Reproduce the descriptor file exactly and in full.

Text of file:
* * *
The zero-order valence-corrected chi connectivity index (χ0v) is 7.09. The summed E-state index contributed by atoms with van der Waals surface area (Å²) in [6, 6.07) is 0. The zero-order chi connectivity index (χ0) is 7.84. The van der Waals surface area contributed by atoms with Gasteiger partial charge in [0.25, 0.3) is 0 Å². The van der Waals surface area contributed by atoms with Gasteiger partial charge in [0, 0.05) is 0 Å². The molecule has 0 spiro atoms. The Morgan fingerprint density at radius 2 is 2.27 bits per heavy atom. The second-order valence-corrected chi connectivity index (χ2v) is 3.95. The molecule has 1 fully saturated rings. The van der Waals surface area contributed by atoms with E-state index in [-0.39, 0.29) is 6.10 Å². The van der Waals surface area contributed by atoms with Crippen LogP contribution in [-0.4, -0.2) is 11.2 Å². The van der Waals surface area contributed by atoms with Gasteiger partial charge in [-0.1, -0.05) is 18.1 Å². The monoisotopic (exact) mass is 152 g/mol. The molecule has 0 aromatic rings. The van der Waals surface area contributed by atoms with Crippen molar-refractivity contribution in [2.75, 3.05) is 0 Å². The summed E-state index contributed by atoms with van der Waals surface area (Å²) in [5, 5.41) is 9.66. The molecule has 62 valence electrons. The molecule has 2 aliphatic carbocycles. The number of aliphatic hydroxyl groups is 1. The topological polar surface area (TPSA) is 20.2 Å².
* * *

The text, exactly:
The zero-order valence-corrected chi connectivity index (χ0v) is 7.09. The summed E-state index contributed by atoms with van der Waals surface area (Å²) in [6, 6.07) is 0. The zero-order chi connectivity index (χ0) is 7.84. The van der Waals surface area contributed by atoms with Gasteiger partial charge in [0.25, 0.3) is 0 Å². The van der Waals surface area contributed by atoms with Gasteiger partial charge in [0, 0.05) is 0 Å². The molecule has 0 spiro atoms. The Morgan fingerprint density at radius 2 is 2.27 bits per heavy atom. The second-order valence-corrected chi connectivity index (χ2v) is 3.95. The molecule has 1 fully saturated rings. The van der Waals surface area contributed by atoms with E-state index in [-0.39, 0.29) is 6.10 Å². The van der Waals surface area contributed by atoms with Crippen LogP contribution in [-0.4, -0.2) is 11.2 Å². The van der Waals surface area contributed by atoms with Gasteiger partial charge in [-0.1, -0.05) is 18.1 Å². The monoisotopic (exact) mass is 152 g/mol. The molecule has 0 aromatic rings. The van der Waals surface area contributed by atoms with Crippen molar-refractivity contribution in [2.75, 3.05) is 0 Å². The summed E-state index contributed by atoms with van der Waals surface area (Å²) in [5, 5.41) is 9.66. The molecule has 62 valence electrons. The molecule has 2 aliphatic carbocycles. The number of aliphatic hydroxyl groups is 1. The topological polar surface area (TPSA) is 20.2 Å².